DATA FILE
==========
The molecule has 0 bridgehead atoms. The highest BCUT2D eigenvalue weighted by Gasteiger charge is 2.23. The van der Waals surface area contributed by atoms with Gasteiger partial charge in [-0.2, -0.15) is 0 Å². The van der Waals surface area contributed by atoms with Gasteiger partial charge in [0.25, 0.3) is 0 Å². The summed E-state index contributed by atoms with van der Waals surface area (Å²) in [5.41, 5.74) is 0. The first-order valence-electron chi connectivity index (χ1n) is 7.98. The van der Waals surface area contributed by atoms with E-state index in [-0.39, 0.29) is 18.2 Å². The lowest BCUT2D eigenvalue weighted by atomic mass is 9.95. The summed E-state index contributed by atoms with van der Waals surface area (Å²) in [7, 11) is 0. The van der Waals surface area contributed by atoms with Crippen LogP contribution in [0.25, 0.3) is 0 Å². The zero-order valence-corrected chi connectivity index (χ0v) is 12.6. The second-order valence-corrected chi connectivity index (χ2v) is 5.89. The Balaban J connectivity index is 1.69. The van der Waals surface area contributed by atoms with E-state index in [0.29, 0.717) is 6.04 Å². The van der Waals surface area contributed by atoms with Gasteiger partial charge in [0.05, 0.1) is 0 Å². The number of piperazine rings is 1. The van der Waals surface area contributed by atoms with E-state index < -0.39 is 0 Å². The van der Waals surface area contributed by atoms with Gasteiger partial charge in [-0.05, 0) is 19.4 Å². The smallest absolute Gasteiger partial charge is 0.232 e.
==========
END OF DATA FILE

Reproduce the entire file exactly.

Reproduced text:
The molecule has 0 bridgehead atoms. The highest BCUT2D eigenvalue weighted by Gasteiger charge is 2.23. The van der Waals surface area contributed by atoms with Gasteiger partial charge in [-0.2, -0.15) is 0 Å². The van der Waals surface area contributed by atoms with Gasteiger partial charge in [0.25, 0.3) is 0 Å². The summed E-state index contributed by atoms with van der Waals surface area (Å²) in [5.41, 5.74) is 0. The first-order valence-electron chi connectivity index (χ1n) is 7.98. The van der Waals surface area contributed by atoms with E-state index in [-0.39, 0.29) is 18.2 Å². The lowest BCUT2D eigenvalue weighted by atomic mass is 9.95. The summed E-state index contributed by atoms with van der Waals surface area (Å²) in [7, 11) is 0. The van der Waals surface area contributed by atoms with Crippen LogP contribution in [0.25, 0.3) is 0 Å². The zero-order valence-corrected chi connectivity index (χ0v) is 12.6. The second-order valence-corrected chi connectivity index (χ2v) is 5.89. The Balaban J connectivity index is 1.69. The van der Waals surface area contributed by atoms with E-state index in [0.29, 0.717) is 6.04 Å². The van der Waals surface area contributed by atoms with Gasteiger partial charge in [0.05, 0.1) is 0 Å². The number of piperazine rings is 1. The van der Waals surface area contributed by atoms with E-state index < -0.39 is 0 Å². The van der Waals surface area contributed by atoms with Gasteiger partial charge in [-0.05, 0) is 19.4 Å². The smallest absolute Gasteiger partial charge is 0.232 e.